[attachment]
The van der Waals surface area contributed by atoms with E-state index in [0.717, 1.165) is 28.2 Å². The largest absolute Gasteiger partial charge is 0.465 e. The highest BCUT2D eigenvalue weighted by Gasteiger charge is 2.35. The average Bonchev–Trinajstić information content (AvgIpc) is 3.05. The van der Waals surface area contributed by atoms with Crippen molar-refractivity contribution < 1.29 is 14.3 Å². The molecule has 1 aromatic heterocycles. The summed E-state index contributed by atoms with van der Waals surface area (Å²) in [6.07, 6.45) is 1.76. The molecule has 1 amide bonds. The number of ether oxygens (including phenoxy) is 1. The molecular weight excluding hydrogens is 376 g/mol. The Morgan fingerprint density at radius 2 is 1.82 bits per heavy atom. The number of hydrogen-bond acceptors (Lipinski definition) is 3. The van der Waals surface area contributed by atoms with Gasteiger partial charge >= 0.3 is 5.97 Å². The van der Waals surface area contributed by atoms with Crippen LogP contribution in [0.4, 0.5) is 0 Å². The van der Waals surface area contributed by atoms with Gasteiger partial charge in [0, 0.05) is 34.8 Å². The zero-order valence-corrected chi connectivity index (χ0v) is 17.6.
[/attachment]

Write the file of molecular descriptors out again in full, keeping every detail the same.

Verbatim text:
The van der Waals surface area contributed by atoms with E-state index in [0.717, 1.165) is 28.2 Å². The largest absolute Gasteiger partial charge is 0.465 e. The highest BCUT2D eigenvalue weighted by Gasteiger charge is 2.35. The average Bonchev–Trinajstić information content (AvgIpc) is 3.05. The van der Waals surface area contributed by atoms with Crippen molar-refractivity contribution < 1.29 is 14.3 Å². The molecule has 1 aromatic heterocycles. The summed E-state index contributed by atoms with van der Waals surface area (Å²) in [6.07, 6.45) is 1.76. The molecule has 1 amide bonds. The number of ether oxygens (including phenoxy) is 1. The molecular weight excluding hydrogens is 376 g/mol. The Morgan fingerprint density at radius 2 is 1.82 bits per heavy atom. The number of hydrogen-bond acceptors (Lipinski definition) is 3. The van der Waals surface area contributed by atoms with Gasteiger partial charge >= 0.3 is 5.97 Å². The van der Waals surface area contributed by atoms with Crippen LogP contribution in [0.4, 0.5) is 0 Å². The van der Waals surface area contributed by atoms with Gasteiger partial charge in [0, 0.05) is 34.8 Å². The zero-order valence-corrected chi connectivity index (χ0v) is 17.6.